Texas farmers outraged over megahighway plans
Project may imperil governor's reelection
Leroy Walters owns a 120-year-old farm near Hillsboro, Texas. His grandchildren, 5-year-old Tristen Walters and 9-year-old Laura Walters, might not inherit the farm if a road and rail system go through it. (AP Photo / Donna McWilliams)
HILLSBORO, Texas -- Leroy Walters has survived many a threat on the farm that has been in his family for 120 years: droughts, hailstorms, tornadoes, grasshopper attacks.
But now he sees a man-made danger on the horizon: a colossal, 600-mile superhighway that will plow across the state of Texas, perhaps cutting through his sorghum fields and cornfields, obliterating the family's houses and robbing his grandchildren of their land.
``I don't think they're going to want to pay a toll to go across this land," he said. ``They want to enjoy it free, as Texans should enjoy it."
That kind of fear and anger among farmers and other landowners across the Texas countryside could become a problem for Governor Rick Perry, a Republican, as he runs for reelection in November.
It was Perry who proposed the Trans-Texas Corridor in 2002, envisioning a combined toll road and rail system that would whisk traffic along a megahighway stretching from the Oklahoma line to Mexico.
That stretch would be the first link in a 4,000-mile, $184 billion network. The corridors would be up to a quarter-mile across, consisting of as many as six lanes for cars and four for trucks, plus railroad tracks, oil and gas pipelines, water and other utility lines, and broadband cables.
The exact route for the cross-Texas corridor has not been drawn up, though it probably will be somewhere within a 10-mile-wide swath running parallel to Interstate 35. Whatever course it takes, it is clear many farmers and property owners will lose their land, though they will be compensated by the state. Construction could begin by 2010.
The opposition comes in several forms: Some see it as an assault on private property rights; some object to putting the project in foreign hands (it will be built and operated by a US-Spanish consortium); and some see it as an affront to open government because part of the contract with Cintra-Zachry is secret.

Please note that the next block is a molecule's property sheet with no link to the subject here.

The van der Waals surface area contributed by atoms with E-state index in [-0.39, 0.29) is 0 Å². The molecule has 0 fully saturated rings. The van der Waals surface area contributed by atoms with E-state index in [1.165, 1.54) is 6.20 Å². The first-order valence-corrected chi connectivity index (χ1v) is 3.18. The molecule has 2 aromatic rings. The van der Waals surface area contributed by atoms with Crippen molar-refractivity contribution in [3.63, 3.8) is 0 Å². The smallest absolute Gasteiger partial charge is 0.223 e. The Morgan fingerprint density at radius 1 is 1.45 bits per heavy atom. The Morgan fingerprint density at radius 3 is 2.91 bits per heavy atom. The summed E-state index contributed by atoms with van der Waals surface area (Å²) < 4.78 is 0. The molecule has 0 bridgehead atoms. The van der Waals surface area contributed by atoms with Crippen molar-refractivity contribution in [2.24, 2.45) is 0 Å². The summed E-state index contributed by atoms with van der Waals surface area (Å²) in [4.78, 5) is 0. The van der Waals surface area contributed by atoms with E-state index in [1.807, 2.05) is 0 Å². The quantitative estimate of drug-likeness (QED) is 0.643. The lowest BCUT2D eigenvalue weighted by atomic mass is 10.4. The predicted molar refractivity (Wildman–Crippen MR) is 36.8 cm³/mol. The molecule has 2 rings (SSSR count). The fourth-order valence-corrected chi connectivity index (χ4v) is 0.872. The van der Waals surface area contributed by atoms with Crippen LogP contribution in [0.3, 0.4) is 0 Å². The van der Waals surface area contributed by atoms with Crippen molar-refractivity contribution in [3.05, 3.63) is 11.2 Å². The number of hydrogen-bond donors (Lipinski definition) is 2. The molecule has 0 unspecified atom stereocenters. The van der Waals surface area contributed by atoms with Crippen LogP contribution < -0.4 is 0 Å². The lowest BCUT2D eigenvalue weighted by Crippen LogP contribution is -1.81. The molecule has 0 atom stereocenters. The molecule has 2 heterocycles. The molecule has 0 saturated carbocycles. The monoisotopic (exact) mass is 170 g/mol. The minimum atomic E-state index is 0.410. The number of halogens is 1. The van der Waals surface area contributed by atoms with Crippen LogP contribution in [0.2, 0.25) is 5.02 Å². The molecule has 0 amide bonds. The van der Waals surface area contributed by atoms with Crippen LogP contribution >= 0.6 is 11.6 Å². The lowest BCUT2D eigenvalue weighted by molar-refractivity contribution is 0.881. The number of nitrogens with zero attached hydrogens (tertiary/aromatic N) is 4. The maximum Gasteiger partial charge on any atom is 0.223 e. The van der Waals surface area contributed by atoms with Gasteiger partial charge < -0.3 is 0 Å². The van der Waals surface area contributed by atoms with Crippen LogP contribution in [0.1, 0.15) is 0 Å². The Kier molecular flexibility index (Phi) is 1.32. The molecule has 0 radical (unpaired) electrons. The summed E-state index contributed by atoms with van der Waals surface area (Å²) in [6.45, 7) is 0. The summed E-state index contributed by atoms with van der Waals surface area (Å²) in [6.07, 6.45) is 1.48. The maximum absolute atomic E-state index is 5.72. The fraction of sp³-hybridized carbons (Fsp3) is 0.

Of Perry's major opponents in the race -- Democrat Chris Bell and independents Carole Keeton Strayhorn and Kinky Friedman -- Strayhorn has stirred the most fury.
At campaign stops she calls the plan the ``Trans-Texas Catastrophe," a ``$184 billion boondoggle," and a ``land grab" of historic proportions. She refers to Perry's appointees on the transportation commission as ``highway henchmen." She lets loose with Texas-twanged jabs at the contract with the ``foreign" Cintra-Zachry.
``Texans want the Texas Department of Transportation, not the European Department of Transportation," she said, often to loud applause .
Cintra-Zachry is paying $7.2 billion to develop the first segment. For that, it will get to operate the road and collect tolls for years to come. It is part of a growing privatization trend in the United States.
A week ago, Strayhorn picked up a $6,500 campaign donation and endorsement from the Blackland Coalition, a group of anticorridor farmers from central Texas.
Chris Hammel, coalition chairman, said Texas needs a new governor who will halt the corridor project, start over, and do it right. ``One man started it with a pen. One person with a different pen could stop it," he said.
Perry's spokesman, Robert Black, dismissed suggestions that the toll road will hurt the governor's reelection campaign.
``The governor recognizes the concerns that rural Texans have. Remember, he's from rural Texas," Black said. ``But he also believes that you have people out there who are spreading bad information."
Supporters say the corridors are needed to handle the expected boom driven by the North American Free Trade Agreement in the flow of goods to and from Mexico and to handle the growing population of Texas.
Despite a state attorney general's ruling that the Cintra-Zachry contract be made public, the Perry administration has gone to court to prevent the disclosure of what it says is proprietary information.
``We don't know for sure whether this is a concept that we can endorse or not because we have not seen it," said Mayor Will Lowrance of Hillsboro, a town of 8,200 people 55 miles south of Dallas. ``I happen to still believe in the open records law in Texas."
Hill County Judge Kenneth Davis, who, like Lowrance, is a conservative Democrat supporting Strayhorn, agreed and added, ``If we're going to build a highway in Texas, let's build it with Texas money, not a foreign company's money."
Both local leaders dislike the rural location under consideration for the corridor route because it bypasses Hillsboro.